Jamie got into the building without any difficulty, which was both convenient and troubling. The word 'vulnerable' wasn't anywhere in the top five hundred terms to describe Jon O'Neill, but all the same, Jon was all alone out here. Urged on by an irrational anxiety, Jamie took the stairs two at a time.

He'd been here quite a few times before; Jon might not be particularly open about himself, but he was far from stand-offish, and he had no problems throwing open his conveniently parent-free apartment for anybody who wanted to catch the game or whatever. He had a pretty hard-line policy against letting anyone use it for more dubious behaviour, but Jamie supposed a slightly more grown-up sense of responsibility came with the territory. The straightest answer he'd ever got out of Jon was a vague comment about the Air Force paying for everything; he gathered that Jon's whole family had been military, and most if not all of them were dead.

The door was standing ajar when he reached it. Jamie slowed down, and approached with a caution that he told himself was stupid. So the door wasn't locked: maybe Jon had just left it that way. He wasn't pathetically insecure, after all. Unlike some people here who could be mentioned.

All the same, Jamie didn't call out as he pushed open the door.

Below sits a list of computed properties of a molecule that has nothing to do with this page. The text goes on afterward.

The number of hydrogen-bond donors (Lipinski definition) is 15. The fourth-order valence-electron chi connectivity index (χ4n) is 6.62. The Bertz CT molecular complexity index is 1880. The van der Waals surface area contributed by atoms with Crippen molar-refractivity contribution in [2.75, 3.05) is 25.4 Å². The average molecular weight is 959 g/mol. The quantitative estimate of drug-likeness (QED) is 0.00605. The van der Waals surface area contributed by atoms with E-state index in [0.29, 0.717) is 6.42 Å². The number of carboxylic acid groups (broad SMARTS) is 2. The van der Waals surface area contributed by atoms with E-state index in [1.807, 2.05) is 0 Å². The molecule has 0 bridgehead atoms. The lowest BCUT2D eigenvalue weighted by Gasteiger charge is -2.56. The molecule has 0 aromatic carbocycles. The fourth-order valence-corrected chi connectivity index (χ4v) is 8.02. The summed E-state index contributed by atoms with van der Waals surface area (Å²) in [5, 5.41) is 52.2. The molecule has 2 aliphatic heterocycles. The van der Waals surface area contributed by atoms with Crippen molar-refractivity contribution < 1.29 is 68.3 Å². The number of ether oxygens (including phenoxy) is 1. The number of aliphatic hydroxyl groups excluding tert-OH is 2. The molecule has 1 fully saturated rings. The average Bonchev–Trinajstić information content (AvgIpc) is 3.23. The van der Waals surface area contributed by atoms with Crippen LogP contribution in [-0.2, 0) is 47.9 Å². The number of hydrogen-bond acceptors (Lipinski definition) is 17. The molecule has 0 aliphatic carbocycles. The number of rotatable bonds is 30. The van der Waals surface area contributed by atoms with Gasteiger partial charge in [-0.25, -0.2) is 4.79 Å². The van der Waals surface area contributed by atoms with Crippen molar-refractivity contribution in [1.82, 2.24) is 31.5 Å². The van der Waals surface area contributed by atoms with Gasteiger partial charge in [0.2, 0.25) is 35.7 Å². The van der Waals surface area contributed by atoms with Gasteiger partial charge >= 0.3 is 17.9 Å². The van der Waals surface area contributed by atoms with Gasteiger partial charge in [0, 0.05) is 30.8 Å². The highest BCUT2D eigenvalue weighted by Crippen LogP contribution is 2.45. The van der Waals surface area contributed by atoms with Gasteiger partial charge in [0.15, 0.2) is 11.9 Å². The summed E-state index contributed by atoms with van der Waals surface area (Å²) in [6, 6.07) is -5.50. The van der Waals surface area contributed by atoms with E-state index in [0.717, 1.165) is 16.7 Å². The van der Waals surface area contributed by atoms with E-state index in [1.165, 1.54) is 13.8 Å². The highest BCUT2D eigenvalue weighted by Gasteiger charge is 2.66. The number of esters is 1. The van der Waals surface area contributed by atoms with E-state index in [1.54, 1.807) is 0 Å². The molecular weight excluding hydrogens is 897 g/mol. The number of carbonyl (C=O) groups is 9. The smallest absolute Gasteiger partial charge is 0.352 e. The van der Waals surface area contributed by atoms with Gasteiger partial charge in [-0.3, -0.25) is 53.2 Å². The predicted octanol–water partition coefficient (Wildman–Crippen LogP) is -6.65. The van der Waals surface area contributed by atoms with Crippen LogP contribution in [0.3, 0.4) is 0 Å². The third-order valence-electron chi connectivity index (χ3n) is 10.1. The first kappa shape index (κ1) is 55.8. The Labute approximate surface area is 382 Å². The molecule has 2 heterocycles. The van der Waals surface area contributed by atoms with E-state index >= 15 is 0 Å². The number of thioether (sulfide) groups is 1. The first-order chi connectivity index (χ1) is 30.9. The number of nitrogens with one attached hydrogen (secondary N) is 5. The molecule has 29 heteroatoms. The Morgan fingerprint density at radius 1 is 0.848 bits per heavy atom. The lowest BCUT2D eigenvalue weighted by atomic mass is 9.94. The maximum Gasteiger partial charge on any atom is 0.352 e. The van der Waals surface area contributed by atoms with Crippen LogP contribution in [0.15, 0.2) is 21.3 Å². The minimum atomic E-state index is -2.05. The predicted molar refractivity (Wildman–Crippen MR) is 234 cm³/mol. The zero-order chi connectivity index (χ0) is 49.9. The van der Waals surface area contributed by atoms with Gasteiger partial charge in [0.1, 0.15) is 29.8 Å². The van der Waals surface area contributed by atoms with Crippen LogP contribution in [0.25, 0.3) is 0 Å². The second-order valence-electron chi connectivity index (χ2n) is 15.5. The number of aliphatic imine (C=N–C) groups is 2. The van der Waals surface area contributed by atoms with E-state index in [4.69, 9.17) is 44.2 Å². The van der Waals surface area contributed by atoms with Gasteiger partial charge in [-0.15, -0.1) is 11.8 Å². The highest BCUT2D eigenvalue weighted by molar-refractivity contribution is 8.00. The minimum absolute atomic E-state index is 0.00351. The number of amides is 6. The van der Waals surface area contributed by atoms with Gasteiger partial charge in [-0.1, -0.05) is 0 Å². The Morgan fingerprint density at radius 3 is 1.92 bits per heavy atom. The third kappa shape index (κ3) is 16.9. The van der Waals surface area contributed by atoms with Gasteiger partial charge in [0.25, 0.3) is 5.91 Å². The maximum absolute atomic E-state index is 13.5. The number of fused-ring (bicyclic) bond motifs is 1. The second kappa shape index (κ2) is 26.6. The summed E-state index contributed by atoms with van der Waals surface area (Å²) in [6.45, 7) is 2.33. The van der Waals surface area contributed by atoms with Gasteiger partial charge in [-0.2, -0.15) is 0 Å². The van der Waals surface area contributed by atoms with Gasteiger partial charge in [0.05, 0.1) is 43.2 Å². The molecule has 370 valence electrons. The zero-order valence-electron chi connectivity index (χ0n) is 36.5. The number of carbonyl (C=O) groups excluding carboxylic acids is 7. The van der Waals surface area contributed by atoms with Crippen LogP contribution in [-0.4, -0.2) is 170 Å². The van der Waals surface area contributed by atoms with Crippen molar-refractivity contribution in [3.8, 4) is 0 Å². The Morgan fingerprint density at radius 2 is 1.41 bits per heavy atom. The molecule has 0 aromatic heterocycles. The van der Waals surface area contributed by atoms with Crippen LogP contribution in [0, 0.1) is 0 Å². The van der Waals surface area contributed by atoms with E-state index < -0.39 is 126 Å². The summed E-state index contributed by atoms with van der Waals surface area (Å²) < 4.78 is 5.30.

The lights were on, but there was no obvious sound or motion. The TV was off, but he stepped through to check out that room anyway. His eyes fell on the coffee table... and on something decidedly strange that rested there on top of the open TV Guide.

It was about the size of a football, although not quite that shape, and appeared to be bluish-black stone. It made him think of African sculpture - something about the smooth lines - although the writing, if it was writing, was distinctly weird. All the characters made up of square blocks, like the pixellated script of a low res computer game.

Jamie ran a curious hand over it, and flinched back in surprise at the heat of the thing. He'd expected it to be as cool as its surroundings, or even a deeper icy cold, but it was like touching a piece of machinery that had warmed up from constant use. He even imagined he felt a slight vibration from it, but maybe-

"What's up?"

Jamie jumped in a way that would have been humiliating, if he hadn't been too busy being scared out of his mind. He looked up to see Jon in the kitchen doorway, casually holding a bottle of beer close to his mouth.

"Um... hi," he mumbled awkwardly. "Uh, your door was open..."

"Yeah?" Jon spared a glance that way. "Okay." He took a sip of the beer.